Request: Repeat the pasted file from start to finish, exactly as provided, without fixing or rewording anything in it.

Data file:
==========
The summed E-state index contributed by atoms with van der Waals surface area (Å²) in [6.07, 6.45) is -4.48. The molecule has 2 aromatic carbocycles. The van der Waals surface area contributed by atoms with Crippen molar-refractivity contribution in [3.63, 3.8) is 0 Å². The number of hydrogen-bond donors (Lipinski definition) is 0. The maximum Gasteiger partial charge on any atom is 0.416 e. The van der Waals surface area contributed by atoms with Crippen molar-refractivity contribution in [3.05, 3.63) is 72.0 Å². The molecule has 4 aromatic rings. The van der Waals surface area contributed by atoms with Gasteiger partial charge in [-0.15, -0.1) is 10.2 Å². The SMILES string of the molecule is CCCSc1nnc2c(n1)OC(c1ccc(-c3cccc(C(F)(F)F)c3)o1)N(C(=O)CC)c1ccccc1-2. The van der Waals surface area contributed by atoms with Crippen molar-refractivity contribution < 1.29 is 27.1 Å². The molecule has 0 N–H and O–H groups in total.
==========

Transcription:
The summed E-state index contributed by atoms with van der Waals surface area (Å²) in [6.07, 6.45) is -4.48. The molecule has 2 aromatic carbocycles. The van der Waals surface area contributed by atoms with Crippen molar-refractivity contribution in [3.63, 3.8) is 0 Å². The number of hydrogen-bond donors (Lipinski definition) is 0. The maximum Gasteiger partial charge on any atom is 0.416 e. The van der Waals surface area contributed by atoms with Crippen molar-refractivity contribution in [3.05, 3.63) is 72.0 Å². The molecule has 4 aromatic rings. The van der Waals surface area contributed by atoms with Gasteiger partial charge in [-0.15, -0.1) is 10.2 Å². The SMILES string of the molecule is CCCSc1nnc2c(n1)OC(c1ccc(-c3cccc(C(F)(F)F)c3)o1)N(C(=O)CC)c1ccccc1-2. The van der Waals surface area contributed by atoms with Crippen molar-refractivity contribution < 1.29 is 27.1 Å². The molecule has 0 N–H and O–H groups in total.